Workplace Conflict

Patrick Lencioni contends in his The Advantage: Why Organizational Health Trumps Everything Else in Business, that the interpersonal dynamics among employees of a company will more often predict success or failure of a company than will other factors.  We often assume that competition, or supply chain, or customer demand are the primary determinants of success.  Lencioni posits that organizational health is even more important.  

Who hasn’t worked in a company where there was conflict between employees?  What is less quantified nor appreciated is the cost of conflict.  Workplace Fairness West helpfully surfaced an infographic from The Danish Center for Conflict Resolution that illustrates the escalating forms of workplace conflict.

One sees how minor disagreements can grow.  When dialogue between colleagues has ceased, the organization immediately starts losing momentum.  If disagreements grow to hostility, or worse to disgust, then the organization no longer has its eyes on the ball.  Members of the organization are spending so much time and attention managing their internal dynamics, that they lose sight of the market dynamics.  The organization is destined to falter.   

The question is not whether or not conflict exists.  Of course it will exist.  Organizations have people, and people will have different views that can manifest as conflict.   Rather, if organizational health is THE defining indicator of success (as Lencioni insists), then the critical question is how do the members of an organization deal with and resolve their conflict?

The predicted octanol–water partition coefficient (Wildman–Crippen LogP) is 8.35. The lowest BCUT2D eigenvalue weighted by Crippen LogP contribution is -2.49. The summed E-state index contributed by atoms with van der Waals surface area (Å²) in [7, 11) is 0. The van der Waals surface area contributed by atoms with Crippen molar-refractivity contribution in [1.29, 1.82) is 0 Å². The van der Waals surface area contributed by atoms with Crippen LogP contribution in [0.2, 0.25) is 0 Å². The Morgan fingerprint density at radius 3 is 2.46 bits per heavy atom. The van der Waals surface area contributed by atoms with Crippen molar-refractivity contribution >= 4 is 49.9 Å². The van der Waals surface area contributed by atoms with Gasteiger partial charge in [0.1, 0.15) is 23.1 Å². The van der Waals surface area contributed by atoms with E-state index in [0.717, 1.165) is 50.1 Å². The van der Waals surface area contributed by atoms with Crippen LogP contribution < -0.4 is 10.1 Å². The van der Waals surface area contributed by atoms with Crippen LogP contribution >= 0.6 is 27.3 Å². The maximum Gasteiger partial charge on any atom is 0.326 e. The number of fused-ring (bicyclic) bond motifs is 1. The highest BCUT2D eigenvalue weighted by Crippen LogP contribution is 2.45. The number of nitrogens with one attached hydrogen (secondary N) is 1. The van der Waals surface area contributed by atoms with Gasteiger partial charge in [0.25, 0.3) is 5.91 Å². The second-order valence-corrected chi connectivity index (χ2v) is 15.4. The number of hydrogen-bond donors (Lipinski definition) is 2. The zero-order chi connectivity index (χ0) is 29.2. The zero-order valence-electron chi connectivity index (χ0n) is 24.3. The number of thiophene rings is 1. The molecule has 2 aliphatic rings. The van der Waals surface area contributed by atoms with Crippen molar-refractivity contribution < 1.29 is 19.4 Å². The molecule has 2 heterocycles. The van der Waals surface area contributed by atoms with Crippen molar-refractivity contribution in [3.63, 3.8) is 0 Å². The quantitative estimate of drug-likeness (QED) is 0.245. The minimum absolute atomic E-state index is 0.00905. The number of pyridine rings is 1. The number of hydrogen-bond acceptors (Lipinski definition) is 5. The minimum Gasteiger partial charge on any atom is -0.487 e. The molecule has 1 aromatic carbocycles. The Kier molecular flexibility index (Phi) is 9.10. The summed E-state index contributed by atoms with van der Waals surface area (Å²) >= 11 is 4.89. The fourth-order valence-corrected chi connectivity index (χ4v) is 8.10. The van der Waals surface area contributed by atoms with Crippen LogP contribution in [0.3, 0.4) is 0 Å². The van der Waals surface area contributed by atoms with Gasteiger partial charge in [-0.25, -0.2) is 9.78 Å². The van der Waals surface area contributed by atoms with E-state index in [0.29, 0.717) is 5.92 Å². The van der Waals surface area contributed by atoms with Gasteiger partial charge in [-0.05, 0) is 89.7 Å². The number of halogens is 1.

Frédéric Laloux proposes a fascinating solution to this intractable problem in his book Reinventing Organizations.  First he suggests that there are several different organizational models that organizations embody.  In an earlier post entitled “Matching People and Structures,” I suggested that one key to workplace satisfaction is making sure that one’s personality type is properly matched to the organization’s structures and practices where one works. (If you don’t feel aligned with the practices of your organization, maybe there’s a better organizational paradigm waiting for your out there.)

Laloux categorizes different types of organizations by color to avoid associating a personal judgment through the label he used.  In quick summary from the Reinventing Organizations Wiki the five main types of organizational paradigms are:

  • RED: In the Red paradigm, there is a dominant exercise of power by the boss or leader to keep others in line. Fear is the glue of the organization. In general, conflict is handled by suppression, power or dominance, and strict rules are enforced by fear of consequences…
  • AMBER: The Amber paradigm has formalized roles within a hierarchical pyramid structure and top-down command and control (what and how). Stability is valued above all and is maintained through clearly defined roles and processes…
  • ORANGE: In the Orange paradigm, there is also a hierarchical structure, but management is by objective (definition of the what; with more freedom on the how). In many Orange organizations, although there are formal conflict resolution procedures, conflict is often not well addressed. Although individuals are often encouraged to resolve disagreements by themselves, conflict may often need to be settled by intervention from a third party. This is most often done by referring the issue to the boss or by deferring to HR policies and procedures. These procedures create a level of objective independence from “the those” in conflict…